During the night of March 14 to 15, 2002, during a calibration experiment in a 46-gram BGO bolometer, measurements made at the IAS revealed the existence of an "unknown line" linked to an alpha decay, measuring almost 3200 keV. In the morning, seven decays with these characteristics were observed on the monitor. After having verified that it was not the result of an electrical artifact, bibliographic research revealed that it was most probably the decay of the bismuth isotope 209. This hypothesis was validated beyond a doubt after having been subjected to many additional tests.

The reported lifetime of 209Bi is 1.9 x 1019 years - or approximately one billion times older than the present estimated age of the universe! The determined disintegration energy is precisely measured at 3137 keV. These two decay characteristics totally concur with theoretical forecasts, updated on the basis of more recent mass and energy tables.

This relatively easy detection in the laboratory of the decay of an isotope known to be stable until now is the unquestionable demonstration of the power of the technique used: scintillating bolometers cooled to very low temperatures will undoubtedly play a very important role in the future in the detection of rare events, highly unlikely nuclear reactions or in the research of infinite traces of radioactivity.


References:
Experimental detection of a–particles from the radioactive decay of natural bismuth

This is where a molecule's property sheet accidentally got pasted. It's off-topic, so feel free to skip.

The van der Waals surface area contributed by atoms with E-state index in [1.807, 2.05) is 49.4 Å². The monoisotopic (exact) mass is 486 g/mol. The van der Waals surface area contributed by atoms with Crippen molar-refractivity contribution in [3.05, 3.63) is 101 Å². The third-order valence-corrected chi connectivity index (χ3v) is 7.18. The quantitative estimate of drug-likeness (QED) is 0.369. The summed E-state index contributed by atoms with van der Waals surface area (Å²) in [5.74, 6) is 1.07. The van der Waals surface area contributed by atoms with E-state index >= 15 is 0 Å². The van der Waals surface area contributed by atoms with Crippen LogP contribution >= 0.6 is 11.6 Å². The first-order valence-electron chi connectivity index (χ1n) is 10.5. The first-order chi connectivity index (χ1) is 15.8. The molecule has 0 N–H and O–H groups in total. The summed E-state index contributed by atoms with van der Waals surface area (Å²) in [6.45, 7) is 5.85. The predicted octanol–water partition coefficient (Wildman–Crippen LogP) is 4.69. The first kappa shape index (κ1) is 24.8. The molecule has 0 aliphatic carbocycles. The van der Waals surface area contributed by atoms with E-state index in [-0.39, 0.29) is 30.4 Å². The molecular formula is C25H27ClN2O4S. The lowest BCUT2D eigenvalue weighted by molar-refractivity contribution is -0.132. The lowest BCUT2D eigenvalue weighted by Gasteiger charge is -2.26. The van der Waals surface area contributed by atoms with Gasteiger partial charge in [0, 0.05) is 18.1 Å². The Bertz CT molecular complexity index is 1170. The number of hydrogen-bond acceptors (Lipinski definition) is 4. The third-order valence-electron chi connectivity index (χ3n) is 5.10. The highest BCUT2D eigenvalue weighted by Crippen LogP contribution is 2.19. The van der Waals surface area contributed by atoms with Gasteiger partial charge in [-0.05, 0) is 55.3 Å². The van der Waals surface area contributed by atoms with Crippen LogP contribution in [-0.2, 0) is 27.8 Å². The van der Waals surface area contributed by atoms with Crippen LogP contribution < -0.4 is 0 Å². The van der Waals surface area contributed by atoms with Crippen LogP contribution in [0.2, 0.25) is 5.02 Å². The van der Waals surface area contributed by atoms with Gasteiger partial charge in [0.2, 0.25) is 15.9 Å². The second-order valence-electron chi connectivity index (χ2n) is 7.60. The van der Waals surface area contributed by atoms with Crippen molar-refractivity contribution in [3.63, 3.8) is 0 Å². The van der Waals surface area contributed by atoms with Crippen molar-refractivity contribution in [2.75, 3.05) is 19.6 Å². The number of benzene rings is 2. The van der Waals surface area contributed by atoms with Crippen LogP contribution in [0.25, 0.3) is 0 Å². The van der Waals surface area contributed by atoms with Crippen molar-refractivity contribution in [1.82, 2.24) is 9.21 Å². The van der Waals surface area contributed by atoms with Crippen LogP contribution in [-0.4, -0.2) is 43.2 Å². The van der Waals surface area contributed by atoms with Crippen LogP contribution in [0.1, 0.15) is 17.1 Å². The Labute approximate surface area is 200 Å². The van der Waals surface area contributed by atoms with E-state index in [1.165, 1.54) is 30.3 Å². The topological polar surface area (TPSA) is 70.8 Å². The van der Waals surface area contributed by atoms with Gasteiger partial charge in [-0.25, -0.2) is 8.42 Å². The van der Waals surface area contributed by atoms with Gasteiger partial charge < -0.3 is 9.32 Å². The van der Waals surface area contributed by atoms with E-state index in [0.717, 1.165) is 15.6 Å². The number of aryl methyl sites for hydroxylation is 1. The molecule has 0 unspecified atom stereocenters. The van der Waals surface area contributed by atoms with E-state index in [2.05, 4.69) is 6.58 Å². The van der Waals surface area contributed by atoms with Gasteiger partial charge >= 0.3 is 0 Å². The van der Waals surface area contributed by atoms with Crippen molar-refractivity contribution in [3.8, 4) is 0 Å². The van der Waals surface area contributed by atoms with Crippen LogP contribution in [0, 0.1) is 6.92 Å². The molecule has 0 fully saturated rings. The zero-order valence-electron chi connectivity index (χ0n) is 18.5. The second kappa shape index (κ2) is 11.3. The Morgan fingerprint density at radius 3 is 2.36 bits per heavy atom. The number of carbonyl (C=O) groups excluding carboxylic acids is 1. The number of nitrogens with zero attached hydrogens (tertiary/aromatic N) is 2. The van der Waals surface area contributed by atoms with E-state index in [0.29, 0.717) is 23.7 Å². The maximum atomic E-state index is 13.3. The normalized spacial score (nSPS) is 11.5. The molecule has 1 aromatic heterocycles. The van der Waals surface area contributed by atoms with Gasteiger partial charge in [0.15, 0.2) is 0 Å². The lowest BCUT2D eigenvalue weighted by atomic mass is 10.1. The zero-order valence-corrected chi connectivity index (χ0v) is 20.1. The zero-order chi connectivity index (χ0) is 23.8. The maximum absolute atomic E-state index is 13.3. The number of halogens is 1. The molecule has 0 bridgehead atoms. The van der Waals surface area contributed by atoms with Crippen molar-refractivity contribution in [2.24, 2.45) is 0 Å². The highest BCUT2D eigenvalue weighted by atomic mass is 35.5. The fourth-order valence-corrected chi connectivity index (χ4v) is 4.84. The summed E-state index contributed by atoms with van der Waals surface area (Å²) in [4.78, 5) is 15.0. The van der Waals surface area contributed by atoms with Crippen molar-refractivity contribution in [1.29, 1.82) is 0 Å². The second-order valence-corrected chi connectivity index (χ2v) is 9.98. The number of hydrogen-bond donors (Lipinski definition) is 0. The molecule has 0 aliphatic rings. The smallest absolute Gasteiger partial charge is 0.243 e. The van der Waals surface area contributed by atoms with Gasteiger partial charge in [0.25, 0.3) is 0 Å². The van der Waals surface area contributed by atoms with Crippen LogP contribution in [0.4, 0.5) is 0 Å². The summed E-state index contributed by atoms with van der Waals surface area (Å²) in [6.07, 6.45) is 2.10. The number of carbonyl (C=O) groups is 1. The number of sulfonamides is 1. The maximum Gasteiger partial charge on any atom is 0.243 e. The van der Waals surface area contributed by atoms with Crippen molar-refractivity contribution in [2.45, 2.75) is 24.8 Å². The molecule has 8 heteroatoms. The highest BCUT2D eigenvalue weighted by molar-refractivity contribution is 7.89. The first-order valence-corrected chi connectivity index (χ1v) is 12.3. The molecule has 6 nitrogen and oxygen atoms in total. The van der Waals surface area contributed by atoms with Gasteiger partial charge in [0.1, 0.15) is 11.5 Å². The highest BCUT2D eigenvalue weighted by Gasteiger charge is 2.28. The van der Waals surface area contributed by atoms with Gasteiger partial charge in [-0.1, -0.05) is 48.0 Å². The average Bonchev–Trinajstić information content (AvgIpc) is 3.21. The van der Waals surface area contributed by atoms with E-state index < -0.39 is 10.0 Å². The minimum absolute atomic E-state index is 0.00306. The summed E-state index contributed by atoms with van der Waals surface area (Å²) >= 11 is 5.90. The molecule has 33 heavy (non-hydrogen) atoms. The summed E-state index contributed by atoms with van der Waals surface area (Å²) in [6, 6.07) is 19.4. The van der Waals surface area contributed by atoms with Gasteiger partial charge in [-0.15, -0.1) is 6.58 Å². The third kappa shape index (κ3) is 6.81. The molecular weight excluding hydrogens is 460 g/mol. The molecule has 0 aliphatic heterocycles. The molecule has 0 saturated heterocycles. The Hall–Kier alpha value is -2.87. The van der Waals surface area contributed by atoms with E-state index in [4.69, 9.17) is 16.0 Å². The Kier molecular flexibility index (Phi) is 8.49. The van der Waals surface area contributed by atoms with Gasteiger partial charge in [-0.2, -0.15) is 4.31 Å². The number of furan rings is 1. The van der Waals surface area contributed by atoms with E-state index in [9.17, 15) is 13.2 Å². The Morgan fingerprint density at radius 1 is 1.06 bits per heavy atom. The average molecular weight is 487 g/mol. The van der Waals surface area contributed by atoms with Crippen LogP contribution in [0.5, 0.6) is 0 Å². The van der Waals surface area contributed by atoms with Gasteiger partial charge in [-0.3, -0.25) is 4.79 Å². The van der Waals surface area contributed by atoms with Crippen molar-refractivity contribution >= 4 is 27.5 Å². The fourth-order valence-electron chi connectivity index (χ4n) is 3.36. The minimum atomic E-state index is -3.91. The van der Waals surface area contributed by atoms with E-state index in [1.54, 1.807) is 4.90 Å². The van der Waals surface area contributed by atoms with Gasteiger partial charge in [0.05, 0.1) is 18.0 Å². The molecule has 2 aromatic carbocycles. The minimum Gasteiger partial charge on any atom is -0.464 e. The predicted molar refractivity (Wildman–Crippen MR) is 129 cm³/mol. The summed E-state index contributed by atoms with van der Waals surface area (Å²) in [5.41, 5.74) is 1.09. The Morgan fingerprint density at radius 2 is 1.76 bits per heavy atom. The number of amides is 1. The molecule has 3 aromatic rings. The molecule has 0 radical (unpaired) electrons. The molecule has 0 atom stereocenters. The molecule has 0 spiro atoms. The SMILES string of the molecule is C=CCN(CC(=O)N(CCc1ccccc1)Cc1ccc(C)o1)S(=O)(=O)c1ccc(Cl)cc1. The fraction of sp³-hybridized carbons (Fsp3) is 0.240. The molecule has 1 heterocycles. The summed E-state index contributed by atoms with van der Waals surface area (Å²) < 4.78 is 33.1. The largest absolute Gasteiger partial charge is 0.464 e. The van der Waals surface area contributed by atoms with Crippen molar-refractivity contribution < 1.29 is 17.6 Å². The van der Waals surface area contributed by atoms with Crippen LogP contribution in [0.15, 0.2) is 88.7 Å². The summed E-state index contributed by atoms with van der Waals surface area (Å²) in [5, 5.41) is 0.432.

Pierre de Marcillac, Noël Coron, Gérard Dambier, Jacques Leblanc & Jean-Pierre Moalic. Nature, April 24, 2003.


For more information:
http://www.ias.fr


(1) Two isotopes of the same element have a different number of neutrons (N). However, their number of protons (Z) and electrons is identical: they are chemically indistinguishable and have the same position (thus, the name isotope) on the periodic table of the elements of Mendeleïev. In addition to isotope 209 (Z=83; N=126), we know 32 other bismuth isotopes with lifetimes ranging from 50 microseconds to 3 million years that can be detected during nuclear reactions. These lifetimes are much too short in comparison to the age of the universe for these isotopes to have ever existed in measurable quantities.
(2) bolometer (etymology: from the Greek "bole": radiation, jet; "metron": measure)
The bolometer can be very schematically described as the assembly of a massive crystal, absorbing the radiation to be measured with a thermometer that is glued onto the crystal. The device is very sensitive when it is chilled to very low temperatures. Data generated by the thermometer make it possible to follow the energy history of all the events that occur in the crystal.


Researcher contacts:
Institut d’Astrophysique Spatiale
Pierre de Marcillac - Tel: +33 1 69 85 87 36
E-mail: pierre.demarcillac@ias.u-psud.fr

Noël Coron - Tel: +33 1 69 85 85 26
E-mail: noel.coron@ias.u-psud.fr


CNRS-INSU contact:
Philippe Chauvin. Tel: +33 1 44 96 43 36
E-mail: philippe.chauvin@cnrs-dir.fr


Press contact:

Martine Hasler. Tel: +33 1 44 96 46 35
E-mail: martine.hasler@cnrs-dir.fr